> My belief is it doesn't have to. The proposed change alone (splitting
> amphorae into sub-clusters to be used by the many for-loops) doesn't force
> any special direction on its own. Any future topology may leave its
> "front-facing amphorae" set equal to its "back-facing amphorae" which
> brings it back to the current style of for-loops handling.

See, I disagree that an amphora and a distributor are even really similar.
The idea that a distributor is just a front-facing amphora I think is
fundamentally false-- Especially if distributors are implemented with a
direct-return topology (as the blueprint under evaluation describes) then
they're almost nothing alike. The distributor service VM will not be
running haproxy and will be running its own unique API specifically because
it's fulfilling a vastly different role in the topology than the amphorae

> > C. Option 2 seems like it's going to have a lot more permutations that
> > would need testing to ensure that code changes don't break existing /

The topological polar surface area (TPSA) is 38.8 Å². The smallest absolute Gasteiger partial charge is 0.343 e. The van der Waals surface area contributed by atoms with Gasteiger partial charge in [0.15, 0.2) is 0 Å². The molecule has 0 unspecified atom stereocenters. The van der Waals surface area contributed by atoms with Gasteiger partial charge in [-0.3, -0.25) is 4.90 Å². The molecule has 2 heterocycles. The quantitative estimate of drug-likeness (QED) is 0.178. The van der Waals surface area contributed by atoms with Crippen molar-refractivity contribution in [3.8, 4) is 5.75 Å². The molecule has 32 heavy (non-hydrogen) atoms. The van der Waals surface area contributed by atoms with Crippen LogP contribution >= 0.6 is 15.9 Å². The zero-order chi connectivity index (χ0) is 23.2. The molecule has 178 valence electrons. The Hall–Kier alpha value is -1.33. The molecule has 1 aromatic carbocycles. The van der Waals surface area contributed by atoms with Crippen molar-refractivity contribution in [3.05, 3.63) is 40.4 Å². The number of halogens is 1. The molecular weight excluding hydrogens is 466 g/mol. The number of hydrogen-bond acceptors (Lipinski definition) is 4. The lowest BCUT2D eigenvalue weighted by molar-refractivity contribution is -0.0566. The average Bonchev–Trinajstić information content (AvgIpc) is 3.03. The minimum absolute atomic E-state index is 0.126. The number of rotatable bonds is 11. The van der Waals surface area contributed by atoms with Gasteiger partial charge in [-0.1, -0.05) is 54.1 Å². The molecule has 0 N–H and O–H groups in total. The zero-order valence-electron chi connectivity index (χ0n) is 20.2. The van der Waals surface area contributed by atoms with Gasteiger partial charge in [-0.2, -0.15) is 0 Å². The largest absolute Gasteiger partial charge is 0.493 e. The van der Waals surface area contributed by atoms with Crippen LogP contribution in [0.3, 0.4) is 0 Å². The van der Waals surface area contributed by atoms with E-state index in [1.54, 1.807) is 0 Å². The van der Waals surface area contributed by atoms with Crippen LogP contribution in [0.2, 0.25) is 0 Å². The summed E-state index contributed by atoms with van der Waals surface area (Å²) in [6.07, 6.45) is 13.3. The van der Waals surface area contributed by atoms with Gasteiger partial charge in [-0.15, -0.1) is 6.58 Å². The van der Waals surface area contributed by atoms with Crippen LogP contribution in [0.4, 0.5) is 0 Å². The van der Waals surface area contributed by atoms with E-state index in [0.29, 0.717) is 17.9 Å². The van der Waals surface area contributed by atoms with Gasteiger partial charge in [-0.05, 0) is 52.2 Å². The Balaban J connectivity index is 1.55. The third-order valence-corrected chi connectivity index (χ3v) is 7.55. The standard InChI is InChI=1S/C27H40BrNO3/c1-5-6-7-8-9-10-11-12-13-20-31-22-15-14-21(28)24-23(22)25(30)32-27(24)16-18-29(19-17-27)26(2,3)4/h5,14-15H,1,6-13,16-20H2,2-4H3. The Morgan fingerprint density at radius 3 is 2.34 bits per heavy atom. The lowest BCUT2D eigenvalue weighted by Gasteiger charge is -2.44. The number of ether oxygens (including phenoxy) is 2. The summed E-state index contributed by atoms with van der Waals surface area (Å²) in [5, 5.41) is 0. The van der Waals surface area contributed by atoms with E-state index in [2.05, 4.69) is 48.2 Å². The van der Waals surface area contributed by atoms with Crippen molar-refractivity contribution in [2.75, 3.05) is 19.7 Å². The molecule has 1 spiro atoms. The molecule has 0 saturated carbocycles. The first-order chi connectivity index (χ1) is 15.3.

> > potentially supported functionality. Option 1 keeps the distributor and
> > amphorae management code separate, which means tests should be more
> > straight-forward, and any breaking changes which slip through
> > potentially break less stuff. Make sense?
> It certainly does.
> My intent is that the simplest active-active implementation promised by
> the blueprint can be achieved with only minor changes by existing code. If
> required changes are not in fact small, or if this simplistic approach in
> some way impedes future work, we can drop this option.
What you do with your time on this is your own matter, I suppose-- but I
don't think Option 2 is less work than Option 1 by any stretch of the
imagination given how dissimilar distributors and amphorae are.

> > Stephen
> >
> >
> > On Sun, May 29, 2016 at 7:12 AM, Sergey Guenender
> > <GUENEN at il.ibm.com
> > <mailto:GUENEN at il.ibm.com>> wrote:
> >
> >     I'm working with the IBM team implementing the Active-Active N+1